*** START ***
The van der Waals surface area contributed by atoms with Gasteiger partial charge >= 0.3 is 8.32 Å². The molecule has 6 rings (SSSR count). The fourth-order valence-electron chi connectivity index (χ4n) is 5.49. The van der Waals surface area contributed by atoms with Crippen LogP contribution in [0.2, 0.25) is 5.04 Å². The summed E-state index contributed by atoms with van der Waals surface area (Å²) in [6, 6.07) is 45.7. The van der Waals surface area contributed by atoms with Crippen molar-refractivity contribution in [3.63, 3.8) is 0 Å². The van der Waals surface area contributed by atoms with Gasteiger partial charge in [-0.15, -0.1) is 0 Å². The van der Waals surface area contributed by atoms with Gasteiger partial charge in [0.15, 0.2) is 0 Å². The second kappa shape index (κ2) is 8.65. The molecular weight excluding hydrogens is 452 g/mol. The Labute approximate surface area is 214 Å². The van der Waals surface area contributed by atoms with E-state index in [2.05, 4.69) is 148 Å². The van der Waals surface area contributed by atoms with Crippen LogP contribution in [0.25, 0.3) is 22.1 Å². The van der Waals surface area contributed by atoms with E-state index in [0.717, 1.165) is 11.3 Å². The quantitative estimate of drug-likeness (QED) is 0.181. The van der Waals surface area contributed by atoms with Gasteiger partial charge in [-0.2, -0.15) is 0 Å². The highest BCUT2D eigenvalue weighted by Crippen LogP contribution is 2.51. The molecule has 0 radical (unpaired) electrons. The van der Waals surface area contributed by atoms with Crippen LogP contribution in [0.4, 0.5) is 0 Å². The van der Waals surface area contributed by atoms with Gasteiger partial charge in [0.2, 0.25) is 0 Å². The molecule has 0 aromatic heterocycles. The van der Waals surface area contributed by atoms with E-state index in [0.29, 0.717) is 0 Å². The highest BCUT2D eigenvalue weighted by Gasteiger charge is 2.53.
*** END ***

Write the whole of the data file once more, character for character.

The van der Waals surface area contributed by atoms with Gasteiger partial charge >= 0.3 is 8.32 Å². The molecule has 6 rings (SSSR count). The fourth-order valence-electron chi connectivity index (χ4n) is 5.49. The van der Waals surface area contributed by atoms with Crippen LogP contribution in [0.2, 0.25) is 5.04 Å². The summed E-state index contributed by atoms with van der Waals surface area (Å²) in [6, 6.07) is 45.7. The van der Waals surface area contributed by atoms with Crippen molar-refractivity contribution in [3.63, 3.8) is 0 Å². The van der Waals surface area contributed by atoms with Gasteiger partial charge in [-0.15, -0.1) is 0 Å². The van der Waals surface area contributed by atoms with Gasteiger partial charge in [0.15, 0.2) is 0 Å². The second kappa shape index (κ2) is 8.65. The molecular weight excluding hydrogens is 452 g/mol. The Labute approximate surface area is 214 Å². The van der Waals surface area contributed by atoms with E-state index in [2.05, 4.69) is 148 Å². The van der Waals surface area contributed by atoms with Crippen LogP contribution in [0.25, 0.3) is 22.1 Å². The van der Waals surface area contributed by atoms with E-state index in [0.717, 1.165) is 11.3 Å². The quantitative estimate of drug-likeness (QED) is 0.181. The van der Waals surface area contributed by atoms with Gasteiger partial charge in [-0.2, -0.15) is 0 Å². The highest BCUT2D eigenvalue weighted by Crippen LogP contribution is 2.51. The molecule has 0 radical (unpaired) electrons. The van der Waals surface area contributed by atoms with Crippen LogP contribution in [0.4, 0.5) is 0 Å². The van der Waals surface area contributed by atoms with Gasteiger partial charge in [0.2, 0.25) is 0 Å². The molecule has 0 aromatic heterocycles. The van der Waals surface area contributed by atoms with E-state index in [0.29, 0.717) is 0 Å². The highest BCUT2D eigenvalue weighted by Gasteiger charge is 2.53.